Pinched again!

So now it seems that Apple did not, in 2005, invent the “pinch to zoom” gesture that Myron Krueger had already implemented in 1983.

According to a recent US Patent and Trademark Office ruling, in fact it was Bran Ferren and Danny Hillis who in 2005 invented the pinch to zoom gesture that Mr. Krueger created thirty years ago.

So my apologies to those of you who read my earlier post congratulating Apple on its brilliant invention of Krueger’s technique. It turns out that Ferren and Hillis deserve all of the credit for this bold innovation.

I can imagine that some of you might be confused by this turn of events. You may, for example, be thinking of some sort of bizarre alternate universe in which the first to conceive of an innovation, to reduce that innovation to practice, to publicly demonstrate that achievement, has perhaps some vague claim on said invention.

But no, we do not live in such a world. We live here in the real world, where objective truth, proper credit, and true authorship are determined the old fashioned way: Through the sheer hard work and persistent efforts of a highly paid legal team.

So as you watch this video made in 1988, which documents the system that Krueger had first implemented five years earlier, pay particular attention to what happens at 4:30.

It may look for all the world as though you are seeing a two finger pinch to zoom gesture. But in fact that is impossible, since as any good lawyer will tell you, pinch to zoom was not invented until 2005.

Which means that you must be hallucinating. You really need to stop using those drugs.

5 Responses to “Pinched again!”

  1. Bg Porter says:

    Do I have to destroy my copy of Krueger’s “Artificial Reality”? Hope not — I love that book.

  2. admin says:

    Unless you are only hallucinating you have Krueger’s “Artificial Reality”. Which would mean, I guess, that it exists in an artificial artificial reality reality. 🙂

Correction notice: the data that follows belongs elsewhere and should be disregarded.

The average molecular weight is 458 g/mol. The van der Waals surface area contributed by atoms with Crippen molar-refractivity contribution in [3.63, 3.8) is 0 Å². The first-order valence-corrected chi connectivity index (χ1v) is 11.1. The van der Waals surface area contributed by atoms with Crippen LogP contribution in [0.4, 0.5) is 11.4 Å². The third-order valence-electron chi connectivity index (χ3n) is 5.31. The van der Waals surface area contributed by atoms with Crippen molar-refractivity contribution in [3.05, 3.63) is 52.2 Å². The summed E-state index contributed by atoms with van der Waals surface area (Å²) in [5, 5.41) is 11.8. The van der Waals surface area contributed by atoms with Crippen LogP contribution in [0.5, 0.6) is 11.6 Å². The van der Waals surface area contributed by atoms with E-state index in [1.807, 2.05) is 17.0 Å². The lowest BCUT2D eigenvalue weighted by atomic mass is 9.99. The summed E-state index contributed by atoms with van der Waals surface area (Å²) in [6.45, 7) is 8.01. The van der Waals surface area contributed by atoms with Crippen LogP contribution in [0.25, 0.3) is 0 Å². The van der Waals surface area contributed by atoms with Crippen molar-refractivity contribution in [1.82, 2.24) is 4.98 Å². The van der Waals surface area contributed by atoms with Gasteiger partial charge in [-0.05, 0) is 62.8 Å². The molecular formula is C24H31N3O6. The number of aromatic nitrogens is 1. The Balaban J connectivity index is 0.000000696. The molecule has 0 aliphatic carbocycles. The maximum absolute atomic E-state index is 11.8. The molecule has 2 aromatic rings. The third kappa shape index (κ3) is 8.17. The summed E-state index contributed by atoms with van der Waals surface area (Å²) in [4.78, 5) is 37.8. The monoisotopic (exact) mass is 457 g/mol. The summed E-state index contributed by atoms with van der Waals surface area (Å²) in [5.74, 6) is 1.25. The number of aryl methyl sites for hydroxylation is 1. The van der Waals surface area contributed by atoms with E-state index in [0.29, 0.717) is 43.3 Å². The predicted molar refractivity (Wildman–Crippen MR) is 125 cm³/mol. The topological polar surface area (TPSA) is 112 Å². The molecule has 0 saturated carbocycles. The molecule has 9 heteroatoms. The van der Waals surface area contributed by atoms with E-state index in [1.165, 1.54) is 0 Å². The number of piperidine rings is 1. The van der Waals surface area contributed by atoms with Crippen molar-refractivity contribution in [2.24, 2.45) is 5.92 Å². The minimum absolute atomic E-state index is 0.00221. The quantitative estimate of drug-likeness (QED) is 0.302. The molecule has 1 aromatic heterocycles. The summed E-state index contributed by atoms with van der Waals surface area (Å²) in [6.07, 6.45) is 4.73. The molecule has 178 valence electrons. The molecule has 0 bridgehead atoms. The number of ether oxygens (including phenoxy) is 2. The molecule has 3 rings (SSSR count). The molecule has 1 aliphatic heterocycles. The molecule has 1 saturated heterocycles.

3. George White says:

    The action the USPTO took on July 29 was to issue a “final” rejection in Apple’ reexamination case. I use quotes around final because until a reexamination certificate is issued the process isn’t over. That rejection found that claims in Apple’s patents were not new because they were “taught” in a combination of other patents including the Herrin/Hillis document. To show that A is not new one needs just to show that B teaches the same thing as A and came before A, not that B was the very first. What really came first is a whole different question not at all at issue in the reexamination of A. Also this is unrelated to what claims B may have. B may anticipate what A claims but have not claimed what A claims.

  4. George White says:

    The “final” rejection is available at http://portal.uspto.gov/pair/PublicPair after getting through the Capcha, the reexamin case “application” number is 90/012,332. Some things earlier than the Herrin/Hillis are cited and one from Japan seems to be much more heavily relied on than Herrin/Hillis.

    All of the back and forth between patent owners (issued patents) and the USPTO is a matter of public record.

  5. admin says:

    Thanks George for this very helpful exegesis. So it turns out that the East Hampton Star article I linked to was taking liberties with the facts.

    Who knew that journalists are not to be trusted? 😉

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